How do they reproduce?

Just like the Colorado potato beetle, the false potato beetle also starts a new life by laying its eggs. The main goal of the adult of this species is to mate to increase its population. An adult female can lay up to 500 or more under the leaves of host plants like Solanum carolinense. The eggs are laid in a clutch of 20-60 eggs and remain stuck to each other. Eggs of false potato beetles tend to be larger than the Colorado potato beetle.

Once the eggs hatch, pale white larvae come out, and it has black spots on top of it. The larvae belonging to the Colorado potato beetle are red or orange and have two rows of black spots instead of the one row found in false potato beetles. These larvae mainly feed on the host plant to sustain themselves, and the larvae stage lasts for around 21 days. Afterward, the larvae drop to the ground to start their change into a pupa which lasts for 10-15 days.

What is their conservation status?

The false potato beetle isn't listed in any conservation lists.

False Potato Beetle Fun Facts

What do false potato beetles look like?

False Potato Beetle.

Both the false potato beetle and the Colorado potato beetle are regarded for their similar appearance in the adult stage. The round and plump beetles have an orangish-red body. They also have several white and black stripes on their back. It is hard to differentiate between the species. The insects have horizontal black stripes on each pale yellow elytron (wing covering). In the Colorado potato beetle, each elytron has even black and white stripes, but in the false potato beetles, there is a slight brown or orange stripe beside the black stripes on top of the elytron.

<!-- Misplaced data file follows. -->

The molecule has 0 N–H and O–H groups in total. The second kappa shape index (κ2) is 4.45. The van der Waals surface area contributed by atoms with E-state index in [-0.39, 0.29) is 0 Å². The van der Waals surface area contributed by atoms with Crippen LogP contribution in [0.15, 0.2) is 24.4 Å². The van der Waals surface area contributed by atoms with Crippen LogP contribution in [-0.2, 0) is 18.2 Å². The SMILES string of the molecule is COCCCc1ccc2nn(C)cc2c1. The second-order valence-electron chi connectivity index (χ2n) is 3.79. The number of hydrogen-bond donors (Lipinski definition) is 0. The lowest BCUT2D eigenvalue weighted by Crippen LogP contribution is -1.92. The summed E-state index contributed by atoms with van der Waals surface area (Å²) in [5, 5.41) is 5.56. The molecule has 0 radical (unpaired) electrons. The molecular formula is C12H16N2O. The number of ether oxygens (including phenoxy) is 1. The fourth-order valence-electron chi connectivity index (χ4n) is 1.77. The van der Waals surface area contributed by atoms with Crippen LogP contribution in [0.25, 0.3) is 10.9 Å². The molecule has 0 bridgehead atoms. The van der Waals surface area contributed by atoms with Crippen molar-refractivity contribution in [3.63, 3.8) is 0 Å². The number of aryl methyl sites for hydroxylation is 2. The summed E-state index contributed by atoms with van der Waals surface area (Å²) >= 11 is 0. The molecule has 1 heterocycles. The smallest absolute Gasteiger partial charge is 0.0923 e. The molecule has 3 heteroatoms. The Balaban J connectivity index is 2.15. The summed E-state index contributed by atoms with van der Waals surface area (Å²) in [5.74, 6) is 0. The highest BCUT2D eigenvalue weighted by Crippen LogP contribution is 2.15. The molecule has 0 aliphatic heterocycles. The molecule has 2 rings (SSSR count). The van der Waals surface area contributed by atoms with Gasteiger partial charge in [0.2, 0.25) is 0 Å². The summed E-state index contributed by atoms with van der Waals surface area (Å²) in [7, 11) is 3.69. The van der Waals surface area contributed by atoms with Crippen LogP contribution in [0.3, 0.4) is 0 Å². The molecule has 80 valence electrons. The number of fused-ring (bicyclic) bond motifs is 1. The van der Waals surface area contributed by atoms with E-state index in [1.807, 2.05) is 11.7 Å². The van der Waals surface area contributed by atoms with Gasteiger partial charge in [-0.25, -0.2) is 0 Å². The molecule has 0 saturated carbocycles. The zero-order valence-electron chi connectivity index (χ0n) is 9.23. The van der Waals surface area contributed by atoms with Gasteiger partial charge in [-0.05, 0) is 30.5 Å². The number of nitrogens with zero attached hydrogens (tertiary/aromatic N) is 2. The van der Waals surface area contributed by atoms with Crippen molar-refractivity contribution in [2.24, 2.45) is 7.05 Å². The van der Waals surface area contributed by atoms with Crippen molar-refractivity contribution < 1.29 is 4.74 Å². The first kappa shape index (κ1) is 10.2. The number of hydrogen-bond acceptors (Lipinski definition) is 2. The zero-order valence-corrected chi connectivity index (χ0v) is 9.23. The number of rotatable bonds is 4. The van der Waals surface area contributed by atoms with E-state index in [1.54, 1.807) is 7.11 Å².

The legs are orange or while the underside is dark or brown. Apart from the elytron, the head and thorax of the adults also contain black spots or markings. In the larvae stage, there is a distinct difference between the Colorado potato beetle and the false potato beetle, as the former has brighter orange-colored larvae with two rows of dots. On the other hand, the false potato beetle has pale larvae with a single row of dots on its body.

How cute are they?

Even though these insects look striking, we wouldn't call them cute.

How do they communicate?

Not much is known about the communication processes used by this beetle. On looking at the general communication process of beetles, it includes communicating with the help of chemicals as well as scents.

How big is a false potato beetle?

The average size range of the false potato beetle adults can go up to 0.3-0.4 in (9-11 mm). It is similar in size to the Colorado potato beetle adults, which makes the two species look quite alike.

How fast can a false potato beetle move?

We couldn't find any data about the speed range of the false potato beetle.

How much does a false potato beetle weigh?

No conclusive weight could be found for adults, but we can assume it to be lightweight because of its small size.

What are the male and female names of the species?

There are no distinct names for the males or females of this species.

What would you call a baby false potato beetle?

A baby false potato beetle is known as a larva.

What do they eat?

Unlike the Colorado potato beetle (Leptinotarsa decemlineata), the false potato beetle doesn't rely on potatoes, and neither is it a common pest on crop fields. This beetle primarily feeds on the Carolina horsenettle (Solanum carolinense) and other plants that commonly grow on the ground. Feeding also takes place on husk tomato or ground cherry plants. This beetle also feeds on eggplant and woody nightshade plants. It chomps down on these host plants throughout the larva stage before turning into a pupa.